From a California Ranch to a Design, Food, and Hospitality Icon
Nut Tree tells the story of an iconic, historic Northern California restaurant. Beginning in 1850 and the quest for gold in California, the author tells how her great grandparents found peaches and grapes instead of gold, and established a prosperous fruit ranch in the Vaca Valley. The author’s grandmother started a fruit stand that expanded into a unique, one-of-a-kind attraction. Over the years, Nut Tree, became a destination known for its Western food, mid-century design, and cutting-edge hospitality. It attracted ordinary folks and dignitaries alike, including Herbert Hoover, Neil Armstrong, and Queen Elizabeth II.
Nut Tree in the News —
Former Petaluma City Schools superintendent captures saga of Vacaville’s Nut Tree in new book
Article by Clark Miller, Petaluma Argus-Courier contributor
“What caused me to write the book was that when it closed, I was deluged with questions as to why,” Zimmerman said. Clearly, fans of the Nut Tree assumed that such a protean entity would never die. While the actual writing took about a year, there was a decade of contemplation, interviews and research. Fortunately for Zimmerman, at the Vacaville Museum she discovered a huge archive of Nut Tree memorabilia, newspaper clippings and photos. “I was overwhelmed by what they had. I had so many unanswered questions.”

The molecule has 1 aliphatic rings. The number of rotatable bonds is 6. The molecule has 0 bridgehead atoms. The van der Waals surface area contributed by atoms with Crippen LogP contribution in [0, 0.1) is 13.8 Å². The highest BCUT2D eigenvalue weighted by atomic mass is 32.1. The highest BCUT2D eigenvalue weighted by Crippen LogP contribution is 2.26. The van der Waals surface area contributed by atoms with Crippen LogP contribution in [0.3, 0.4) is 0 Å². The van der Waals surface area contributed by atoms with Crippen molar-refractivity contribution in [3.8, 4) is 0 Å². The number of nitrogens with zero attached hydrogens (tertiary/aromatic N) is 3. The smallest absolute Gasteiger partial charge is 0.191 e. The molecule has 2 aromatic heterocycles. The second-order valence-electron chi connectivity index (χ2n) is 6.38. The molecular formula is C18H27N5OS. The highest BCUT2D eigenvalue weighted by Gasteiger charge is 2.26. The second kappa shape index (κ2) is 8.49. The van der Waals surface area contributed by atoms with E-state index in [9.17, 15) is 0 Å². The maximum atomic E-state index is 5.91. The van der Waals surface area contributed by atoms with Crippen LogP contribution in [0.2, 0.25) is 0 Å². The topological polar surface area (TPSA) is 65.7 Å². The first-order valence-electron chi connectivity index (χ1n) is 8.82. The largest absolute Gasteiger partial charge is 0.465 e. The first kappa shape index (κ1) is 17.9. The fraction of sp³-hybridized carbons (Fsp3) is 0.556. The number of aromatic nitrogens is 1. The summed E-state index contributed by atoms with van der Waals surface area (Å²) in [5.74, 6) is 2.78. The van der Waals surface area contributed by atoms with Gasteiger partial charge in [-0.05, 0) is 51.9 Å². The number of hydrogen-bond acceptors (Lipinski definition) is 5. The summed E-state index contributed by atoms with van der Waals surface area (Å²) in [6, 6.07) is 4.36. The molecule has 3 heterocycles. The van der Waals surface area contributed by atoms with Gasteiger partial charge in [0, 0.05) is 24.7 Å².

Zimmerman’s ‘Nut Tree’ is No. 1 seller this week
Article by David Templeton, Petaluma Argus-Courier staff
… the exception is Diane Power Zimmerman’s “Nut Tree: From a California Ranch to a Design, Food and Hospitality Icon,” currently the No. 1 book in Petaluma. It’s a memoir and a photographic history of the once-mandatory rest stop attraction in Vacaville, as written by someone who grew up there, as Zimmerman’s grandparents owned the place.